Piano Professional - The Nine Glens of Antrim
This effective collection depicts the spectacular scenery and folklore of each of the glens, with stories and history to match. They are enjoyable to hear and to play, using plenty of pedal and pentatonic patterns, sometimes all on the black notes, such as in Ossian's Grave. Effects, particularly of water and birdsong are most evocative (Layd Church, Sea Caves, Waterfall etc.) and the music is not difficult to play once it is known. While dexterity is needed for the faster pieces, some are refreshingly simple, such as Carnlough Harbour and Glenarm River (like a folk song). Taisie's Wedding is in celebratory 6/8 time with lively elfin fanfares in running thirds. Nancy Litten
Piano Professional - Toy Box
These are very easy pieces, but with plenty of character, from Trumpet (marked 'Brassy') to Train Set (Start slowly and softly and get faster and louder'). They encourage the beginner by being short and descriptive, as well as developing legato, staccato, evenness, coordination, and a wide range of dynamics. Some are cosily diatonic, others atonal - all according to the toy they represent. Armstrong is not afraid to use the capabilities of the piano to the full, from pedal to harmonics and widely placed intervals, although Mobile is all in on C major position and Xylophone moves entirely a 6th apart. Slinky is in free time and slithers the length of the keyboard. In Fire Engine the LH plays the engine's two notes while the RH runs around anxiously two octaves below. Some of the pieces could be taught by rote. Nancy Litten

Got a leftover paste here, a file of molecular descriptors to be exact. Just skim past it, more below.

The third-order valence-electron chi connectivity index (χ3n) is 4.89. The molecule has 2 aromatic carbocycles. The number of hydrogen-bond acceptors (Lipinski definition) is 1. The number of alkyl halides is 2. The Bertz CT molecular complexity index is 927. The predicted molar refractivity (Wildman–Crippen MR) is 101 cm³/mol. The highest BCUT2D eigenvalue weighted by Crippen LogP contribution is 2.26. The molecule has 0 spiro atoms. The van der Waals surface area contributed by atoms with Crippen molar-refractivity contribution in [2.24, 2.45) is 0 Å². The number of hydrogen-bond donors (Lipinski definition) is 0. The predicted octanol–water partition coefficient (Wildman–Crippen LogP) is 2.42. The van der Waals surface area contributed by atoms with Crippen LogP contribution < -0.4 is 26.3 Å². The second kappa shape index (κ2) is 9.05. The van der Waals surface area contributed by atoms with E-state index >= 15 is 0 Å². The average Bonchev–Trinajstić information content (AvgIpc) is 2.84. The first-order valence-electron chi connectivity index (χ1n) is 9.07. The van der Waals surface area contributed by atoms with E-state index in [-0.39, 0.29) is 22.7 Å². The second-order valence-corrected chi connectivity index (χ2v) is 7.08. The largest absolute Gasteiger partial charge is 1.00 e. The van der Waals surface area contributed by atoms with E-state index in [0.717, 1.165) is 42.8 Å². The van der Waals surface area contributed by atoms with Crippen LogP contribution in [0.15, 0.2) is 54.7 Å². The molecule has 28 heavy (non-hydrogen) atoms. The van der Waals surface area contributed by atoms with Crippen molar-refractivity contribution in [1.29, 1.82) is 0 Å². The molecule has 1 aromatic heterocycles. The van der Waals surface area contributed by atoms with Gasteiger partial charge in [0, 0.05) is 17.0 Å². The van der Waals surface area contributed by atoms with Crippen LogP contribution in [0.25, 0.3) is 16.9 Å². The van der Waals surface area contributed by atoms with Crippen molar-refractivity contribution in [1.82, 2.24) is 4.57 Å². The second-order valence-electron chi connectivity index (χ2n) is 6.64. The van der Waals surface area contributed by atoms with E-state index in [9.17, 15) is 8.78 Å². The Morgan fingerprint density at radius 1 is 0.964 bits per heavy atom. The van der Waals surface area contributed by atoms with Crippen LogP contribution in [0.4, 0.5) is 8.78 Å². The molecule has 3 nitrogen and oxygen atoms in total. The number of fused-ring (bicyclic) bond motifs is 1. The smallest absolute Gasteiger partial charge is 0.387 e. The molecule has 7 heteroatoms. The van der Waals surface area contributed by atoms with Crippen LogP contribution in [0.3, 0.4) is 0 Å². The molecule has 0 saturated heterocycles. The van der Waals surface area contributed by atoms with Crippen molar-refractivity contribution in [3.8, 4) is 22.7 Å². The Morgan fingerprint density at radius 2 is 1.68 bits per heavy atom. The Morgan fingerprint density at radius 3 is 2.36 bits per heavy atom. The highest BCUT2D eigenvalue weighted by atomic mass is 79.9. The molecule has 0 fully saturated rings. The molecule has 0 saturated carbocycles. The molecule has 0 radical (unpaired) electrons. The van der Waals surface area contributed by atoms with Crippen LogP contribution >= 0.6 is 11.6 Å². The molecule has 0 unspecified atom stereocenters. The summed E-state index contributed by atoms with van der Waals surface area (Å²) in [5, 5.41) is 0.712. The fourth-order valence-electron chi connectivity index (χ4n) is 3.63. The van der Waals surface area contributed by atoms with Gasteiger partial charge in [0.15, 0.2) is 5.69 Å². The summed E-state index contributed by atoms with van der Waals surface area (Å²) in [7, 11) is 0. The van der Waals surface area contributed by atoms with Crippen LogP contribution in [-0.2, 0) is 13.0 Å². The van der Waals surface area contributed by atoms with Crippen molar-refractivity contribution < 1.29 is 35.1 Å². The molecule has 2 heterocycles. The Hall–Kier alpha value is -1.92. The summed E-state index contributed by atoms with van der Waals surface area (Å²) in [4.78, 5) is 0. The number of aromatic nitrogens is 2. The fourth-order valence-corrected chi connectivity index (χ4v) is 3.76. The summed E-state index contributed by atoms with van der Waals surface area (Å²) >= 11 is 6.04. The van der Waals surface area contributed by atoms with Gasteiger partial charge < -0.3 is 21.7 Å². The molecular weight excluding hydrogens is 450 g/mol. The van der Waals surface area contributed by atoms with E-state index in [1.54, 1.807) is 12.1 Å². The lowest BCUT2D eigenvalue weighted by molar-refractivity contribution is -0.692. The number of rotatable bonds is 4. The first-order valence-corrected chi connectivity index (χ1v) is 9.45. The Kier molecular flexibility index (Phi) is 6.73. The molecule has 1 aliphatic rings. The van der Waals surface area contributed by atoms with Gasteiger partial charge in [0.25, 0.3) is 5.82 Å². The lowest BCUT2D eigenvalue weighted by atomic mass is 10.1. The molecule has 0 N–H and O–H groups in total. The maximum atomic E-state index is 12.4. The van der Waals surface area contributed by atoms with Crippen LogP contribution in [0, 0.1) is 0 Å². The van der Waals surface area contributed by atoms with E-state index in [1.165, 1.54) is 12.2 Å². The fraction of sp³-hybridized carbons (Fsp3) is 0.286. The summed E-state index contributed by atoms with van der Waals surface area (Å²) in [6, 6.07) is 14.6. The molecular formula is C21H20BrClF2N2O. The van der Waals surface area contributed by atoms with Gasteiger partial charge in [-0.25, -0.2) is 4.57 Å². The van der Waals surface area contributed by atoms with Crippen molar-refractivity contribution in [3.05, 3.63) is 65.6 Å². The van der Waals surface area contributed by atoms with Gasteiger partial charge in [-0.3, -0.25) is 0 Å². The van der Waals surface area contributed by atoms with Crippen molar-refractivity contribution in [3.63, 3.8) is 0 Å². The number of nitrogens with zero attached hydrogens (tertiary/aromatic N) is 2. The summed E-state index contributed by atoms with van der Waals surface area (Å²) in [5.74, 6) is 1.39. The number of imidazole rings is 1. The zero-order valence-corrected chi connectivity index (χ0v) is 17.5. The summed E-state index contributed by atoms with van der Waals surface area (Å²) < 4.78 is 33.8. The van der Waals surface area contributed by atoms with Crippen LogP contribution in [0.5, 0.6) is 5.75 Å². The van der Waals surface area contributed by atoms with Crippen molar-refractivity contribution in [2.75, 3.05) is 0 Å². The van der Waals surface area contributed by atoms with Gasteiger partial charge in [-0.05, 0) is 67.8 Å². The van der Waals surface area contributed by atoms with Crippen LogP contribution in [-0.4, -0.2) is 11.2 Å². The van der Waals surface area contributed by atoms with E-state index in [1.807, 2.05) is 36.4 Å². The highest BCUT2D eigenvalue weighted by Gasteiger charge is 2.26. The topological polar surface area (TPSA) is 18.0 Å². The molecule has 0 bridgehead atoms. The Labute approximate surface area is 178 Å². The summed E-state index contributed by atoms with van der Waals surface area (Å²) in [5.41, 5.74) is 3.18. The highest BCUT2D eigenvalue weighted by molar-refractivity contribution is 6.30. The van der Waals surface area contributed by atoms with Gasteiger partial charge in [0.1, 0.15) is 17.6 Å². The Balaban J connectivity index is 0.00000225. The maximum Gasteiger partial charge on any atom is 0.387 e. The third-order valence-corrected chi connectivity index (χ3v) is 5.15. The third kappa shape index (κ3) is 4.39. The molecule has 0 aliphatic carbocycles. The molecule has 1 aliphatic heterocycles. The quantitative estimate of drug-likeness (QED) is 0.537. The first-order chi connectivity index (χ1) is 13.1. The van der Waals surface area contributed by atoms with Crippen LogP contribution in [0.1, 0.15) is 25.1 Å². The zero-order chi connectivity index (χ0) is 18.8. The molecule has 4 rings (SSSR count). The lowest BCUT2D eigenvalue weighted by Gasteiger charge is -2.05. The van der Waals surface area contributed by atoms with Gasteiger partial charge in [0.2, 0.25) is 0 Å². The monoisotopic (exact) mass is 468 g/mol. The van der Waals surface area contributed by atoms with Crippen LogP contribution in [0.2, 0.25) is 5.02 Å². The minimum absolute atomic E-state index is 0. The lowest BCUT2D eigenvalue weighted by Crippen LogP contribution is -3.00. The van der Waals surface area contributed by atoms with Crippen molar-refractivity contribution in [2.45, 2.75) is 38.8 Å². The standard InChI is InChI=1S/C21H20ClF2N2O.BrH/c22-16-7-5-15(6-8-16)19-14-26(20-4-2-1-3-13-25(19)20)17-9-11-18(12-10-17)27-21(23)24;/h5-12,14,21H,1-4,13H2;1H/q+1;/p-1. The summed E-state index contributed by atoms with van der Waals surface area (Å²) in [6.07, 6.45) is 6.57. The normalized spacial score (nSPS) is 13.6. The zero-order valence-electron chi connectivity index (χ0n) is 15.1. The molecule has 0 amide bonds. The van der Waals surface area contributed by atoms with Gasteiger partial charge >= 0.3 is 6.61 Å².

The Girona Suite
The Girona was wrecked off the Giant's Causeway in the violent storm of 1588. The cream of Spain's nobility was on board, including Don Alonso de Leyva, the commander, who had gathered survivors from three other Armada ships. Dances of the period (Pavane, Sarabande etc.) are given sensitive treatment and a modern twist. A sense of sadness pervades the music, despite ornamented writing and some major keys. Key signatures of many flats or sharps may be intimidating at first, but they soon fall under the hands once you have worked out the patterns. There is much Spanish flavour in the writing. Major and minor fuse in the poignant description of a ring, (now on view in Belfast's Ulster Museum), with the inscription 'No tengo mas que darte (I have nothing more to give thee). Nancy Litten
- Toy Box
Toy Box contains 26 simple yet impressive piano pieces composed by experienced teacher June Armstrong. This book is ideal for a beginner to put theory into practice with a wide
variety of pieces in a number of styles. Each title in the collection is evocative of the way the piece is meant to be played, with pieces like Ballerina, Hula Hoop and
Kaleidoscope suiting the instructions that Armstrong has provided like 'Daintily','Steadily' and 'Turning'. Unique touches like this make Toy Box perfect for a young child who
is working their way towards grade one standard, as the composer has skilfully attempted to represent the nature of various toys through the medium of music. This will help a young musician
to learn the basic concepts of musical theory in a fun and familiar context, with pieces like Jumbo and Slinky sure to entertain all who are within earshot through humour and
What sets this collection apart from other beginner books is the personality and dedication that June Armstrong brings to her compositions, noting that her pieces are all inspired by her own piano students and giving detailed and informative notes for each song at the beginning of the book. For Dinosaur Armstrong writes that 'You will want to create a very scary atmosphere...The right hand note heads are strange bird calls in the forest. The lefty hand Ds, Es and Fs are the dinosaur...' The care that has been put into creating this music shows that Armstrong is acutely aware of the best way for students to learn, and that she truly wants students to learn effectively, but in a fun and light-hearted way.